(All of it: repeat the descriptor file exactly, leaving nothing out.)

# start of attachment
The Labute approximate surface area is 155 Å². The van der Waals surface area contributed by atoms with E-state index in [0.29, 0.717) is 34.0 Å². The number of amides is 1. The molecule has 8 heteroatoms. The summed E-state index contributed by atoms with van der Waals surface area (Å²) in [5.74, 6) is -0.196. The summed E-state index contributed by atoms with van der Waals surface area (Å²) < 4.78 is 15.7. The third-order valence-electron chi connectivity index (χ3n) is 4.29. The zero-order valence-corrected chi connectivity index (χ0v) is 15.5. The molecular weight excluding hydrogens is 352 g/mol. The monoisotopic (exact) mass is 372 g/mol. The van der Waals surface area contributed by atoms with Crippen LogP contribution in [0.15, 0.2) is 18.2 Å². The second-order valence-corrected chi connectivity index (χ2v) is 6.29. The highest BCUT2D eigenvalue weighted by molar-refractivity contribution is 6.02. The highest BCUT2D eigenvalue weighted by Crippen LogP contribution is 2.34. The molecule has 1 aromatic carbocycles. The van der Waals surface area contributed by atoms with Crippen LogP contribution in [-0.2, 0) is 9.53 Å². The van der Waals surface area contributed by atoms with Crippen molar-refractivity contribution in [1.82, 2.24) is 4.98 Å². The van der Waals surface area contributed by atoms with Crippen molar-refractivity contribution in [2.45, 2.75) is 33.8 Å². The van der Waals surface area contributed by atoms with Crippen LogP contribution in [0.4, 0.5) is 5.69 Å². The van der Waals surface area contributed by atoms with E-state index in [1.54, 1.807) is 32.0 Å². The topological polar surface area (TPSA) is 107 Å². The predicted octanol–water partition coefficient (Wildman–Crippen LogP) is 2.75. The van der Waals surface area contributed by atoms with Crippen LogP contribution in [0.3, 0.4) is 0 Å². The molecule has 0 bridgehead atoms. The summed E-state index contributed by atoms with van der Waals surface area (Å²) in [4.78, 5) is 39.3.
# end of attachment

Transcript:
The Labute approximate surface area is 155 Å². The van der Waals surface area contributed by atoms with E-state index in [0.29, 0.717) is 34.0 Å². The number of amides is 1. The molecule has 8 heteroatoms. The summed E-state index contributed by atoms with van der Waals surface area (Å²) in [5.74, 6) is -0.196. The summed E-state index contributed by atoms with van der Waals surface area (Å²) < 4.78 is 15.7. The third-order valence-electron chi connectivity index (χ3n) is 4.29. The zero-order valence-corrected chi connectivity index (χ0v) is 15.5. The molecular weight excluding hydrogens is 352 g/mol. The monoisotopic (exact) mass is 372 g/mol. The van der Waals surface area contributed by atoms with Crippen LogP contribution in [0.15, 0.2) is 18.2 Å². The second-order valence-corrected chi connectivity index (χ2v) is 6.29. The highest BCUT2D eigenvalue weighted by molar-refractivity contribution is 6.02. The highest BCUT2D eigenvalue weighted by Crippen LogP contribution is 2.34. The molecule has 1 aromatic carbocycles. The van der Waals surface area contributed by atoms with Crippen LogP contribution in [-0.2, 0) is 9.53 Å². The van der Waals surface area contributed by atoms with Crippen molar-refractivity contribution in [1.82, 2.24) is 4.98 Å². The van der Waals surface area contributed by atoms with Crippen molar-refractivity contribution in [2.45, 2.75) is 33.8 Å². The van der Waals surface area contributed by atoms with Crippen LogP contribution in [0.4, 0.5) is 5.69 Å². The van der Waals surface area contributed by atoms with E-state index in [1.54, 1.807) is 32.0 Å². The topological polar surface area (TPSA) is 107 Å². The predicted octanol–water partition coefficient (Wildman–Crippen LogP) is 2.75. The van der Waals surface area contributed by atoms with Crippen LogP contribution in [0.3, 0.4) is 0 Å². The molecule has 0 bridgehead atoms. The summed E-state index contributed by atoms with van der Waals surface area (Å²) in [4.78, 5) is 39.3.